Walking Among People
I like deserted trails. I get antsy when there are too many other people on the trail; joggers coming up behind me, slow walkers blocking the path ahead, oncoming walkers and joggers two or three abreast taking up more than their side of the trail. It all brings out the grump in me.
Up ahead on the path a young woman stops running and scoops her long hair up off her back and wraps a band around it. Having reset herself, she jogs off up the hill, her pony tail swinging with the rhythm of her running. I need to reset myself.
I decide to consciously change my attitude. I smile and nod at oncoming people, step to the side if the path seems too narrow, say hello to people as they pass me.
One woman stares blankly back as me, the tell-tale wires of her earphones reaching down to her smartphone. I wonder what she is listening to. I have friends who listen to podcasts or music as they walk and run. I choose not to; I prefer the quiet of the bush, the roll and tumble of my own thoughts. Walking is a way of clearing my head; of sorting ideas that will later become sentences and paragraphs. Perhaps that is why I bristle when the path is crowded. All those thought interruptions.
I catch snatches of conversation as various pairs and small groups approach and pass, the fragments of dialogue hanging between us in a nonsensical jumble.
‘She said what? I can’t believe that.’ ‘No, really, she did! I kid you not!’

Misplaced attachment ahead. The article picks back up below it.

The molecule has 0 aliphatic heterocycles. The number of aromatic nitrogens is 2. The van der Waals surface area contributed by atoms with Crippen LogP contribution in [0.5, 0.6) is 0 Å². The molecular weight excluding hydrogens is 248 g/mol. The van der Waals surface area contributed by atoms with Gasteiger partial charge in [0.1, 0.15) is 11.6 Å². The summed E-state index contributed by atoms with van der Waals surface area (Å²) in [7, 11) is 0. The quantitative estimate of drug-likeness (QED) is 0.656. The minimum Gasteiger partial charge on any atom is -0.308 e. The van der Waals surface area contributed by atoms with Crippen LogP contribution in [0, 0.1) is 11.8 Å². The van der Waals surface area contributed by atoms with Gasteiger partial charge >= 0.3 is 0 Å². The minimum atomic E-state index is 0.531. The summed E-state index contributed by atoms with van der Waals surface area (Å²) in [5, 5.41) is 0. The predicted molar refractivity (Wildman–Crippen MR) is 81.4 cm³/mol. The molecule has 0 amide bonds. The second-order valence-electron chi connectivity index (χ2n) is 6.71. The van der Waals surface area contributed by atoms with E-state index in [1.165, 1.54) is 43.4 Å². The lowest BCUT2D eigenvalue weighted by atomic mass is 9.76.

‘That’s just scary. Thank God we live here.’
‘Or course we have to go.’
‘I think I prefer the blue one.’
‘And then what happened. What did you do?’
And then silence. For ten minutes I walk alone along the path. The breeze rustles through the leaves. The ocean is a splash of cobalt through the trees. I can see Rottnest Island clearly across the water; it’s so clear I can make out the white sand of the beach and the lighthouse at the end of the island.
I hear footsteps behind me, then alongside me. A woman about my age smiles as she strides past, ‘How you going?’ she asks. ‘Not as quickly as you,’ I reply. We both laugh. She pauses. ‘I was trying to catch up to a guy who was walking in front of me earlier,’ she says. ‘Man, he was walking fast. I could not catch him!’ We laugh again. ‘My excuse is that my knee is hurting,’ I say. ‘Oh well, at least you’re out here.’ ‘I am, and it’s lovely.’ She carries on, big strides. My knee is hurting. As is my foot. Fortunately, it’s my left knee and my right foot, so in all, I feel kind of balanced. Limping on both sides is the same as not limping at all, right? I breathe in and walk on. The woman hasn’t drawn away from me as quickly as I thought she would. Perhaps I am not walking so slowly after all.
The sun is warm on my back, but not hot. The woman puts enough distance between us that I can no longer hear her footsteps. There is just the sound of my own footsteps and the cicadas chirruping in the bush. A magpie warbles somewhere off in the distance. Cockies screech as they fly past.
I crest a hill and turn a corner. The sound of a loudspeaker floats up from a nearby playing field. ‘Can we have volunteers to the shotput arena please.’ I can hear the murmurings of the crowd and then a race commentator calls out. It must be a short race; the commentary is quickly over. Then, the loudspeaker again: ‘We need volunteers at the shotput arena. If there are no volunteers, the event cannot be held.’ Ah, the forever lament of sporting carnivals. The commentator is calling another race. I drop down the slope and can’t hear any more of the sporting carnival. I wonder if the shotput is going ahead.
My boots crunch along the path. A man is walking towards me carrying a large backpack and using one walking pole. Step, step, click, step, step, click. We exchange hellos as we pass.
I keep walking. My thoughts tumble and roll.
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